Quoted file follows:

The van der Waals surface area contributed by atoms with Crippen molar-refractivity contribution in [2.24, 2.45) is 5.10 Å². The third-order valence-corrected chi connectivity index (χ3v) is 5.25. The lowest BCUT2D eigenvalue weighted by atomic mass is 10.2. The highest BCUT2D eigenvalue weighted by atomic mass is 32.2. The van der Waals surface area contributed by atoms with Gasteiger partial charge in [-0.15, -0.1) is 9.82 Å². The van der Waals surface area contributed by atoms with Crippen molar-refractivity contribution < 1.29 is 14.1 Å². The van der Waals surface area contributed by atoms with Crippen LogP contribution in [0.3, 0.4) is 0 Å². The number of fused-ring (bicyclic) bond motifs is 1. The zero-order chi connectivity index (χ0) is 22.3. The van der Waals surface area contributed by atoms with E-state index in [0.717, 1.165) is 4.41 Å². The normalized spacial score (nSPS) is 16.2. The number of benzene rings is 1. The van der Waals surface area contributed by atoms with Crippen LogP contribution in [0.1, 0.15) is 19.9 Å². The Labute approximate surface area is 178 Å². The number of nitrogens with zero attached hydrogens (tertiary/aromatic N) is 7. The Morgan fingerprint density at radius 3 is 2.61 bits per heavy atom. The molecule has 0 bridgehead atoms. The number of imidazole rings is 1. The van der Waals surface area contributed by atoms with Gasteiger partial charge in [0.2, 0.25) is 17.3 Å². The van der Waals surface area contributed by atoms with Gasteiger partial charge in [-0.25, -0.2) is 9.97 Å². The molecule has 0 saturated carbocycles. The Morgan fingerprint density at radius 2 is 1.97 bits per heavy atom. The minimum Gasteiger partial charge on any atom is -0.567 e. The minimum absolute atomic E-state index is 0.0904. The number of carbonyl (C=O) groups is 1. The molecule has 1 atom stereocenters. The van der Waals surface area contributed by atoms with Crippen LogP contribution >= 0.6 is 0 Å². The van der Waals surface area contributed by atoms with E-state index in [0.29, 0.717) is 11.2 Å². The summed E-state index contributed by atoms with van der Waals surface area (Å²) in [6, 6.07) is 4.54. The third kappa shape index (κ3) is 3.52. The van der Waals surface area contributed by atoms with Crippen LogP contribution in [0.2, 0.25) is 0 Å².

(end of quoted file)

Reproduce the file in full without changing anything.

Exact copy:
The van der Waals surface area contributed by atoms with Crippen molar-refractivity contribution in [2.24, 2.45) is 5.10 Å². The third-order valence-corrected chi connectivity index (χ3v) is 5.25. The lowest BCUT2D eigenvalue weighted by atomic mass is 10.2. The highest BCUT2D eigenvalue weighted by atomic mass is 32.2. The van der Waals surface area contributed by atoms with Gasteiger partial charge in [-0.15, -0.1) is 9.82 Å². The van der Waals surface area contributed by atoms with Crippen molar-refractivity contribution < 1.29 is 14.1 Å². The van der Waals surface area contributed by atoms with Crippen LogP contribution in [0.3, 0.4) is 0 Å². The number of fused-ring (bicyclic) bond motifs is 1. The zero-order chi connectivity index (χ0) is 22.3. The van der Waals surface area contributed by atoms with E-state index in [0.717, 1.165) is 4.41 Å². The normalized spacial score (nSPS) is 16.2. The number of benzene rings is 1. The van der Waals surface area contributed by atoms with Crippen LogP contribution in [0.1, 0.15) is 19.9 Å². The Labute approximate surface area is 178 Å². The number of nitrogens with zero attached hydrogens (tertiary/aromatic N) is 7. The Morgan fingerprint density at radius 3 is 2.61 bits per heavy atom. The molecule has 0 bridgehead atoms. The number of imidazole rings is 1. The van der Waals surface area contributed by atoms with Gasteiger partial charge in [0.2, 0.25) is 17.3 Å². The van der Waals surface area contributed by atoms with Gasteiger partial charge in [-0.25, -0.2) is 9.97 Å². The molecule has 0 saturated carbocycles. The Morgan fingerprint density at radius 2 is 1.97 bits per heavy atom. The minimum Gasteiger partial charge on any atom is -0.567 e. The minimum absolute atomic E-state index is 0.0904. The number of carbonyl (C=O) groups is 1. The molecule has 1 atom stereocenters. The van der Waals surface area contributed by atoms with Crippen LogP contribution >= 0.6 is 0 Å². The van der Waals surface area contributed by atoms with E-state index in [0.29, 0.717) is 11.2 Å². The summed E-state index contributed by atoms with van der Waals surface area (Å²) in [6, 6.07) is 4.54. The third kappa shape index (κ3) is 3.52. The van der Waals surface area contributed by atoms with Crippen LogP contribution in [0.2, 0.25) is 0 Å².